Russia said it was stepping up security at some infrastructure facilities after a third airfield in the country was hit by a drone within 24 hours and Moscow accused Ukraine of launching two of the strikes and planning more such “terror attacks”.
“An oil tank is on fire as a result of a drone attack near the Kursk airfield. There are no casualties,” Roman Starovoit, governor of the Kursk region that borders Ukraine, said on Tuesday as officials released photos of billowing flames and smoke at the airfield.
He did not say where the drone came from, but a day earlier Moscow said explosions at two military airbases in the Saratov and Ryazan regions – both hundreds of kilometres from Ukraine – were caused by drones launched by Kyiv’s forces.
The defence ministry in Moscow said Ukraine had tried to “take out Russian long-range aircraft” at the bases, but the “Soviet-made” drones were shot down by air defence systems, scattering debris that damaged two planes, killed three servicemen and injured four others.
Kyiv has not publicly taken responsibility for the attacks, but The New York Times quoted an unnamed senior Ukrainian official as saying the drones involved in Monday’s attacks were launched from Ukraine, and special forces near the Russian bases aided at least one of the strikes.
“Certainly, the push for such terror attacks to continue being openly announced by the Kyiv regime is a risk. Of course, this is being taken into account, with all necessary measures being taken,” Kremlin spokesman Dmitry Peskov said on Tuesday, as Russia’s security council met to discuss issues of domestic security.
When asked if security at oil and other infrastructure facilities was being increased, Mr Peskov said: “Naturally, they are protected on a constant basis [and] additional measures are being taken there. Every region handles this, plus the security services. It is a constant process.”
In the Belgorod region that borders eastern Ukraine, governor Vyacheslav Gladkov announced the formation of “several battalions” of territorial defence troops, comprising “those who, for health or age reasons, cannot be called up by the armed forces but have combat experience and a great desire, if necessary, to defend their home and family.”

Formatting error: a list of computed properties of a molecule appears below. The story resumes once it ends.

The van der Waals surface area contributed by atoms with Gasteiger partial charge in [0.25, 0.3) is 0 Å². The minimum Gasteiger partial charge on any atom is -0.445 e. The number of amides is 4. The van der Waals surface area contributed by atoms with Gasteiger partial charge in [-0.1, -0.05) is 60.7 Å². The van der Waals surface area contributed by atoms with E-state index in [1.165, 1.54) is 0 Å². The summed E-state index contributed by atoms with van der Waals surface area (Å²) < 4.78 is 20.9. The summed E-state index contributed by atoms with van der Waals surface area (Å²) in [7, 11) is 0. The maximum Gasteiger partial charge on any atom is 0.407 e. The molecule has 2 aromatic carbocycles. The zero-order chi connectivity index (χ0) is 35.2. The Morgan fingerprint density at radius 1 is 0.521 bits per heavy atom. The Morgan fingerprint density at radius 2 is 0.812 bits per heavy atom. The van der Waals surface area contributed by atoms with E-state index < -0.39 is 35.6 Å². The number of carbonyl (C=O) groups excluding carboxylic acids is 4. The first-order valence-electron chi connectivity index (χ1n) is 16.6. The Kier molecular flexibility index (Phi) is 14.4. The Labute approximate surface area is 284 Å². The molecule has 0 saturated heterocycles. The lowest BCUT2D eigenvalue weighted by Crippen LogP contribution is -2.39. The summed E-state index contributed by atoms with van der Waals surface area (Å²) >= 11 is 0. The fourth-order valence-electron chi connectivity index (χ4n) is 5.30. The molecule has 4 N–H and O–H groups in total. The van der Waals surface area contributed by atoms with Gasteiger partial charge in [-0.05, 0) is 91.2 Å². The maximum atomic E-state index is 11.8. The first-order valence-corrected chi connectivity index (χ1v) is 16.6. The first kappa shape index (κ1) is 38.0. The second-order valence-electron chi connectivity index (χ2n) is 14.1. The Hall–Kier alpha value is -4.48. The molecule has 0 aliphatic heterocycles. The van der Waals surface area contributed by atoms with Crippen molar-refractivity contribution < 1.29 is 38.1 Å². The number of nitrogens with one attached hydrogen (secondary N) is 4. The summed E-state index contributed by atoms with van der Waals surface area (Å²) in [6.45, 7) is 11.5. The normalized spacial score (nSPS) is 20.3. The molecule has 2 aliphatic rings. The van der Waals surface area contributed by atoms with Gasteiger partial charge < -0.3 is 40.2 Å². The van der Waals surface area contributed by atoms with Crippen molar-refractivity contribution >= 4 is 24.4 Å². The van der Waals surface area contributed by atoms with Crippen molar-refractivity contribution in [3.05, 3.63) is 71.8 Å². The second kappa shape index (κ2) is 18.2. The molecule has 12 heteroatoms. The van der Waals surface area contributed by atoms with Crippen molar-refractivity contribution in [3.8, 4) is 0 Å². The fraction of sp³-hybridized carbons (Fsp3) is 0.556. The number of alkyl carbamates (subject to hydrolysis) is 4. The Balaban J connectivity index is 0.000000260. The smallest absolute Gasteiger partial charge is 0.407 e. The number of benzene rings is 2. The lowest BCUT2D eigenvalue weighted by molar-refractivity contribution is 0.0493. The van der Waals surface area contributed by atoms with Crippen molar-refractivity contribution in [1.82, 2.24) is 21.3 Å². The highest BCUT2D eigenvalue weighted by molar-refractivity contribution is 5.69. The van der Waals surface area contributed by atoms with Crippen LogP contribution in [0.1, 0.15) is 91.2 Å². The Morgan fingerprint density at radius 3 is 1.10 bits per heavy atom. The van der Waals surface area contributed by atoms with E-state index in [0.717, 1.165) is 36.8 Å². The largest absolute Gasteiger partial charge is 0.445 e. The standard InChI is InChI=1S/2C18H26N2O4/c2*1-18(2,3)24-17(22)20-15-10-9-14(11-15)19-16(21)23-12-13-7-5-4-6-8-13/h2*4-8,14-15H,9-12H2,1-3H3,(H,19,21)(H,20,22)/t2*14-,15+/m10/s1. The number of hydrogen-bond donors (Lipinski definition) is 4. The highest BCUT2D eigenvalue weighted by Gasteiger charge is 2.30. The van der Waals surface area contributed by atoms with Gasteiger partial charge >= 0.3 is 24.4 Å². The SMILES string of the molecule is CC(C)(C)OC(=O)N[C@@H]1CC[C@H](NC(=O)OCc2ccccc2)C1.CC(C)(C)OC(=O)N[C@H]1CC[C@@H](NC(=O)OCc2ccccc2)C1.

In the hours after Monday’s drone attacks on Russian airbases, Moscow’s military launched dozens of cruise missiles at Ukrainian cities, in what Kyiv said was another attempt to inflict massive damage on the country’s power grid.
Ukraine said more than 60 of over 70 missiles fired were intercepted and destroyed, however – thanks largely to air-defence systems supplied by western states – and so another near-nationwide blackout was averted.
“Yesterday, during the rocket attack, Odesa and Kyiv regions were the most affected ... It will take a few more days to restore electricity production to the level it was at before the missile attack on December 5th,” said state power firm Ukrenergo, as it announced the continuation of rolling blackouts to facilitate repair work.
Russia and Ukraine accused each other of shelling civilian districts near the frontline, killing and injuring several people in both Kyiv- and Moscow-controlled territory, as fierce fighting continued around the city of Bakhmut in the eastern Donetsk region; at the same time, the warring sides conducted their latest prisoner exchange, in which 60 soldiers from each side were allowed to return home.
Ukrainian foreign minister Dmytro Kuleba said his country’s embassies in Romania and Denmark were the latest to receive “dangerous packages”, after one exploded and slightly injured a guard at Kyiv’s mission in Madrid and others containing animals’ eyes were sent to Ukrainian embassies and consulates in about a dozen countries.
“I can only reiterate this for all enemies of Ukrainian diplomacy and Ukraine – you will not succeed at intimidating or stopping us ... don’t waste your time and money for postage,” Mr Kuleba said.